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The microbial communities of sulfur caves; a newly appreciated geologically driven system on Earth and potential model for Mars

Penelope J. Boston, Louise D. Hose, Diana E. Northup and Michael N. Spilde
The microbial communities of sulfur caves; a newly appreciated geologically driven system on Earth and potential model for Mars (in Perspectives on karst geomorphology, hydrology, and geochemistry; a tribute volume to Derek C. Ford and William B. White, Russell S. Harmon (editor) and Carol M. Wicks (editor))
Special Paper - Geological Society of America (2006) 404: 331-344

Abstract

A handful of investigative teams in several parts of the world are studying abundant biological communities in caves formed by sulfuric-acid speleogenesis. These caves are atypical in terms of origin, chemistry, and ecosystem properties. They prominently display sulfur minerals, characteristic cavity topologies, and notable biological diversity and biological productivity resulting directly from the conditions that produce the caves. Even long-inactive systems still harbor some of these indicators. The microbial and macroscopic ecosystems within sulfuric-acid speleogenetic caves are geologically mediated and maintained. This geological mediation is a theme connecting them with other sulfur-driven ecosystems on Earth, including deep-sea hydrothermal vents, sulfurous near-surface hydrothermal systems, and solfataras. Evidence exists for potentially significant microbial participation in the process of speleogenesis itself. Recent results confirming the high relative abundance of sulfur on Mars, an apparent sedimentary basin with high sulfate concentration, near-surface indicators of ice and water, and trace detection of reduced gases (especially methane) in the Martian atmosphere, possibly deriving from subsurface microbial sources, set the stage for suggesting that sulfuric-acid speleogenetic systems may be useful as astrobiological analogs for hypothetical Mars ecosystems. Unique speleogenetic mechanisms may occur on Mars and could provide subsurface void space suitable for habitation by such hypothetical microbial systems.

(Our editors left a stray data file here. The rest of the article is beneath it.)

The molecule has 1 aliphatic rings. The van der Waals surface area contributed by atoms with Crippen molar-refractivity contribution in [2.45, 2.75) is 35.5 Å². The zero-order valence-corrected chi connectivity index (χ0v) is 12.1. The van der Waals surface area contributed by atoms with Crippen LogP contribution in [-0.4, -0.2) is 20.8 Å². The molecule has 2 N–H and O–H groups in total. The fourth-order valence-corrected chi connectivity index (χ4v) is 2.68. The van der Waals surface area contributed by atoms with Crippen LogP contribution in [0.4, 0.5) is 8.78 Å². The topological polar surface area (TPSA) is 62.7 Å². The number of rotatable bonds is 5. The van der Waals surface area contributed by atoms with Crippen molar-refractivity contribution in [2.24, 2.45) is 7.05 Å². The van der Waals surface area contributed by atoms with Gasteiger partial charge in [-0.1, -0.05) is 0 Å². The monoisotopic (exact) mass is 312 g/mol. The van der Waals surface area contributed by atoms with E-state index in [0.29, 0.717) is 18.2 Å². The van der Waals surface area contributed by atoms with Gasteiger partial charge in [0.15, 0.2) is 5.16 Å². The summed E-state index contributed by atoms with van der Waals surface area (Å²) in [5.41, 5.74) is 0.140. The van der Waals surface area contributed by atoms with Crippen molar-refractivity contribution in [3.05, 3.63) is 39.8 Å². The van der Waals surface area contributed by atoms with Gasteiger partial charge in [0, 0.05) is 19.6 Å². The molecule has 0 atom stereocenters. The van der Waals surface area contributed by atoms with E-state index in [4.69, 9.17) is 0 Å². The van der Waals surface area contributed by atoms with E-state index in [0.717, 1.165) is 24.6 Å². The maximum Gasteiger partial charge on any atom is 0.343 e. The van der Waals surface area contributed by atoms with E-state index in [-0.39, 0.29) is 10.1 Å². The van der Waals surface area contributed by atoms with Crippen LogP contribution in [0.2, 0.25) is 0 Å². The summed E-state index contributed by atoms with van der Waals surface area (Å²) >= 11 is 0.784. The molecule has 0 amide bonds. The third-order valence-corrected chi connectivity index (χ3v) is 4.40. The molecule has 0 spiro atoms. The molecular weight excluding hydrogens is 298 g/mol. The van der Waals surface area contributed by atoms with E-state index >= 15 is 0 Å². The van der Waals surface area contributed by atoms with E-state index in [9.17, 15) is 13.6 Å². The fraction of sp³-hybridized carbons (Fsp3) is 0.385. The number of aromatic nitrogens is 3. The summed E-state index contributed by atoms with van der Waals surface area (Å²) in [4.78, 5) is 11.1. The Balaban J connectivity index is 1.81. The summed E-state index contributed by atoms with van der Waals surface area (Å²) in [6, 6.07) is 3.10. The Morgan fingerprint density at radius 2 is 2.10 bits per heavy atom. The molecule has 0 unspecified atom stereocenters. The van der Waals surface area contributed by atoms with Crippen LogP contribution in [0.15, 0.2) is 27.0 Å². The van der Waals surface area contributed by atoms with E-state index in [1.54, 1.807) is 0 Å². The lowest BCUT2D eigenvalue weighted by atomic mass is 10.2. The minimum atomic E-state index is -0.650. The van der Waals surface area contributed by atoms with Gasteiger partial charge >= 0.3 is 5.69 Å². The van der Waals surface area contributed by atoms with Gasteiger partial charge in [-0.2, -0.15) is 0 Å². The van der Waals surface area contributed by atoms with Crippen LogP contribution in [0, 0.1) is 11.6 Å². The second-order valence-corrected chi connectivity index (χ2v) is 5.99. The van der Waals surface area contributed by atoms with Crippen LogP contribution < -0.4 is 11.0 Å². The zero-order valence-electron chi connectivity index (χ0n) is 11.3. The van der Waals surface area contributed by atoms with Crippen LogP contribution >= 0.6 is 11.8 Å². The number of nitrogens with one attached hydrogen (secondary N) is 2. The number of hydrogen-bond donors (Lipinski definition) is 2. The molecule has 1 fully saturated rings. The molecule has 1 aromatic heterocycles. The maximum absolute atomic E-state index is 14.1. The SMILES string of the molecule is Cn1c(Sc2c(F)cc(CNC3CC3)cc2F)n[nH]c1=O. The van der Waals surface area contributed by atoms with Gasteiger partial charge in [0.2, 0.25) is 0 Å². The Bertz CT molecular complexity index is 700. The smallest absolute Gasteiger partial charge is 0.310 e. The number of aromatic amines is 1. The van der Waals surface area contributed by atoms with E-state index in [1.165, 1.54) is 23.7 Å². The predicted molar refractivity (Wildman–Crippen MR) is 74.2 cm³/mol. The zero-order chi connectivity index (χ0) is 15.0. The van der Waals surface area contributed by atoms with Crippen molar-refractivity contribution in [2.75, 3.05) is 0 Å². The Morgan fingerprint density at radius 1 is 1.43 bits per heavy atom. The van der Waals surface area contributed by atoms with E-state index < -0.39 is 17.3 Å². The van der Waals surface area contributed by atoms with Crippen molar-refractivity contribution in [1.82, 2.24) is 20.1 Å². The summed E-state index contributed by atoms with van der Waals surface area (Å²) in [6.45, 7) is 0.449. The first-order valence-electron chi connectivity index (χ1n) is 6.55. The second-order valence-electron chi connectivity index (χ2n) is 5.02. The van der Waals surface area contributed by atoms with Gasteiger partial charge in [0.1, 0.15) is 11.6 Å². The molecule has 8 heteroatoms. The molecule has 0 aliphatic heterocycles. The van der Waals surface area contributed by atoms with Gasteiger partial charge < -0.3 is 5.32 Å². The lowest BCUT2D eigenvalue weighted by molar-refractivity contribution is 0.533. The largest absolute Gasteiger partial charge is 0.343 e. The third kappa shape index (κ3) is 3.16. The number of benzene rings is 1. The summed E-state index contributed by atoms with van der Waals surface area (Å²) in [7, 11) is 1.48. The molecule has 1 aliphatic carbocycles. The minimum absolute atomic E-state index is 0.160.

ISSN: 0072-1077
EISSN: 2331-219X
Coden: GSAPAZ
Serial Title: Special Paper - Geological Society of America
Serial Volume: 404
Title: The microbial communities of sulfur caves; a newly appreciated geologically driven system on Earth and potential model for Mars
Title: Perspectives on karst geomorphology, hydrology, and geochemistry; a tribute volume to Derek C. Ford and William B. White
Author(s): Boston, Penelope J.Hose, Louise D.Northup, Diana E.Spilde, Michael N.
Author(s): Harmon, Russell S.editor
Author(s): Wicks, Carol M.editor
Affiliation: New Mexico Institute of Mining and Technology, Department of Earth and Environmental Science, Socorro, NM, United States
Affiliation: U. S. Army Research Office, Environmental Sciences Division, Research Triangle Park, NC, United States
Pages: 331-344
Published: 2006
Text Language: English
Publisher: Geological Society of America (GSA), Boulder, CO, United States
ISBN: 978-0-8137-2404-1
ISBN: 0-8137-2404-7
References: 130
Accession Number: 2006-075428
Categories: GeomorphologyExtraterrestrial geology
Document Type: Serial
Bibliographic Level: Analytic
Illustration Description: illus. incl. block diags., 2 tables, sketch map
N32°00'00" - N32°15'00", W104°49'60" - W104°30'00"
Secondary Affiliation: University of Missouri-Columbia, USA, United StatesNational Cave and Karst Research Institute, USA, United StatesUniversity of New Mexico, USA, United States
Country of Publication: United States
Secondary Affiliation: GeoRef, Copyright 2017, American Geosciences Institute.
Update Code: 200643
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